This Great Evil

Month: January, 2012

The Oscar race in simpler terms

“If I were feeling less generous and more cynical on this holiest of all Oscar-calendar mornings, I might say that to decipher this year’s Academy Awards contest, we need only look for inspiration to the GOP presidential race. The Artist is Mitt Romney — desperate to please, doesn’t stand for anything in particular, not especially popular with the general public, will eventually keep most of its money offshore, and, though dinged up and trash-talked, will probably cross the finish line first by default. The Descendants is Newt Gingrich (emotionally unsteady, hard on wives, doing better than expected, but probably can’t go all the way). Hugo is Rick Santorum (a little slow, doesn’t really like anything that changed in the culture in the last 80 years). And The Tree of Life is Jon Huntsman (believes in evolution, probably a little too classy for this field).”

Thank you, Mark Harris. Shine on, you crazy sapphire.


I will not make a joke out of the title of Extremely Loud and Incredibly Close

EL&IC is a photojournalist’s wet dream.

What strikes me most about the film are how many moments (especially about 9/11) resemble the kind of iconic, zeitgeist capturing photography you’d find in some New York Times year end round up. And yet, these moments feel phony…too artificial, despite the technical merits on display.

In fact, viewing the scenes out of context, merely as still frames, evokes more out of me than in the context of the movie. Hell, pick a random picture of Thomas Horn in the film without the film’s other, more famous stars in the background and you could probably convince folks that it’s an authentic picture taken in the aftermath of 9/11 New York.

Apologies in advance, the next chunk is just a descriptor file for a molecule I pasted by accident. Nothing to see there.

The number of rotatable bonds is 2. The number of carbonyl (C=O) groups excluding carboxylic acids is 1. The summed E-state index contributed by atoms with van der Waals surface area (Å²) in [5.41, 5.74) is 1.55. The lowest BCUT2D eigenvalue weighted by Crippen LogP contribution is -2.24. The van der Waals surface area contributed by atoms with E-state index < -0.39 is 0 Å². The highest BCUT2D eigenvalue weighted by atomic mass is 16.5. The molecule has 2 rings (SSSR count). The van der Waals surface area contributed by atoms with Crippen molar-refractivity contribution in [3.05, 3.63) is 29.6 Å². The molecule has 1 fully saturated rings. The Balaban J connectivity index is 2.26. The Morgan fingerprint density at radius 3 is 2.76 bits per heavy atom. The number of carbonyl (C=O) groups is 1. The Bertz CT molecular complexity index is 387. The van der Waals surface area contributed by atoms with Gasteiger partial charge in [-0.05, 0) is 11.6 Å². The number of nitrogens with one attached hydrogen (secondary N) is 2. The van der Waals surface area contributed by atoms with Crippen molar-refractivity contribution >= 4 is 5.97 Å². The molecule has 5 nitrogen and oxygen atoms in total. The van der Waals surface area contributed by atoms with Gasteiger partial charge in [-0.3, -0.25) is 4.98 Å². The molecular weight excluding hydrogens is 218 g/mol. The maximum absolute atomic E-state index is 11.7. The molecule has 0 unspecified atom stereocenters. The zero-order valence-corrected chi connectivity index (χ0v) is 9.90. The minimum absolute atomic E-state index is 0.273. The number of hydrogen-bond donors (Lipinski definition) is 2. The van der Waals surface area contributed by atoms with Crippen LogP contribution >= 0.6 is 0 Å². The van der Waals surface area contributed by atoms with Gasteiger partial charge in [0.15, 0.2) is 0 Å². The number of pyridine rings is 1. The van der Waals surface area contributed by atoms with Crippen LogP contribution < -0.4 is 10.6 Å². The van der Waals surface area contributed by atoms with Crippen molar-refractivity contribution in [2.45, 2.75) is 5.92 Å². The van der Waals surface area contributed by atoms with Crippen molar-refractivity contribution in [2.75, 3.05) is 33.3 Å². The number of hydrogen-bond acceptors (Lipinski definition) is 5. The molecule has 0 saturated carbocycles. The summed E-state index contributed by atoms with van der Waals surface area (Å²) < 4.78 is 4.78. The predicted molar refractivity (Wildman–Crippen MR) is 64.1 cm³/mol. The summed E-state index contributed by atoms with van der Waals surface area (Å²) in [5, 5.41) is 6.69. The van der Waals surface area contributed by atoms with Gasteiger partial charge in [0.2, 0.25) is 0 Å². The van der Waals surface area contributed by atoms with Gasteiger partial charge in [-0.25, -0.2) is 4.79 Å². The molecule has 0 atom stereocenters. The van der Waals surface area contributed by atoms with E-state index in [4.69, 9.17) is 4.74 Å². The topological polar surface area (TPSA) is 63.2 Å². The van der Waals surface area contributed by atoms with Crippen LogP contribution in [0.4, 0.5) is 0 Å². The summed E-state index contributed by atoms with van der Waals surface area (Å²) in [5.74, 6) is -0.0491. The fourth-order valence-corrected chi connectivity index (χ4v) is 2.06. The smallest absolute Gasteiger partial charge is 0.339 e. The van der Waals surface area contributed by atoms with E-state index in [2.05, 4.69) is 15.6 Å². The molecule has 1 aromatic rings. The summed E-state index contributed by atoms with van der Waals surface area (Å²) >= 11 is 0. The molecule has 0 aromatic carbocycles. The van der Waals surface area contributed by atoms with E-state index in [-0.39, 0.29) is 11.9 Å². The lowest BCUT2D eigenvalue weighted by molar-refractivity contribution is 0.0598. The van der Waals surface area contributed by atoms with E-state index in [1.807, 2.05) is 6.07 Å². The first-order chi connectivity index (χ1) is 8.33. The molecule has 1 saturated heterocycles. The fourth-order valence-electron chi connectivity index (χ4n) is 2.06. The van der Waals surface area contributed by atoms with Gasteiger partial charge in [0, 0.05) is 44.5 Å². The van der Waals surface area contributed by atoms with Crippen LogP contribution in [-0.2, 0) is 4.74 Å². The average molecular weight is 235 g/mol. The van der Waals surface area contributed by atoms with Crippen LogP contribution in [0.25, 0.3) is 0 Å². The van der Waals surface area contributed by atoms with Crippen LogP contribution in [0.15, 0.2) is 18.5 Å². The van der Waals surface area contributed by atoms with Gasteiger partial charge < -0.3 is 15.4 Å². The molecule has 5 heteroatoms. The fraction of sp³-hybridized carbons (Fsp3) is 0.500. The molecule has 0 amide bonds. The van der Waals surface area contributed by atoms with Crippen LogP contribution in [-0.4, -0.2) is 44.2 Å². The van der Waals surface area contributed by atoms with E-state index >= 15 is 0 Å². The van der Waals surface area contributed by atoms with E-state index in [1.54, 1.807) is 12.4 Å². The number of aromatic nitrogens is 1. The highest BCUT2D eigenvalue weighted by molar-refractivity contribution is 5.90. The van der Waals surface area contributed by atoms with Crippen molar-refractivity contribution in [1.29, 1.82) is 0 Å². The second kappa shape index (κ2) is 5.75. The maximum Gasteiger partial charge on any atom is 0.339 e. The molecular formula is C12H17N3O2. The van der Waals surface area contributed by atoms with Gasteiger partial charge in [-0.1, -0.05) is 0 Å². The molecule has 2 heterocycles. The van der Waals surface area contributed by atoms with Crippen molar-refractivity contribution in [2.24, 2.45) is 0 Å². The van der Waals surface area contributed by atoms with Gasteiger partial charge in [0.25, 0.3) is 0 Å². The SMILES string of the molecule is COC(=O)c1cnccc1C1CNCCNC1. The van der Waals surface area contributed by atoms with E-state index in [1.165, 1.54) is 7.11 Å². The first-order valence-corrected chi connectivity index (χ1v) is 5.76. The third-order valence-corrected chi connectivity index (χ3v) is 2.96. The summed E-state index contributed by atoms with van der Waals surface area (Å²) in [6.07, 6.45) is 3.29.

Many sequences in the movie strain to recreate that kind of authenticity, to invoke images seared into our collective cultural psyche (most egregiously of which would be the repeated falling man motif). The film intends for these moments as a cheap and efficient way of explaining Oskar’s (the protagonist) interior life, a never ending loop of CNN broadcasts from 9/11 filtered through an autistic child’s hyper-real outlook on the world. It’s supposed to be how we come to warm up to Oskar’s innumerable quirks and peculiarities, like the filmmakers saying, “You remember how bad you felt during ‘the worst day,’ don’t you? Well this kid’s going through this shit 24/7. And his daddy died. Cry, damn you!”

Needless to say, it doesn’t work.

I’ve never been a fan of this blatantly artificial technique (see EL&IC writer Eric Roth’s Forrest Gump’s digital insertions of Tom Hanks into newsreels); it’s lazy, asking the audience to react without really making anything worthy of evoking that reaction. Yet, I don’t really agree with the absolute critical pistol-whipping EL&IC’s getting for its 9/11 imagery. Forrest Gump bumbling his way through the civil rights movement is just as offensive and demeaning to all those involved. It’s just that Gump had the benefit of 40 years to dull the memories of that era.


Chinese Restaurant Haikus: Joe’s Shanghai

Dinner’s served, bitches. 

Joe’s Shanghai

If you go to here

For other than xiao long bao

You are fucking dumb

9 Pell St
New York, NY 10013

Chinese Restaurant Haikus: A&J Restaurant

Chinese Restaurant Haikus: Reducing blood, sweat, tears and cash into 5-7-5s. 

A&J Restaurant

Come for potstickers

You better bring fucking cash

Sauerkraut soup’s worth it

1319 Rockville Pike, Suite C
Rockville, MD 20852

Chinese Restaurant Haikus: China Taste

Chinese Restaurant Haikus: An unholy marriage of the worst in Chinese and Japanese traditions.

China Taste

Though good bang for buck

Devoid of flavor and grace

Utterly tasteless

155 Rollins Ave
Rockville, MD 20852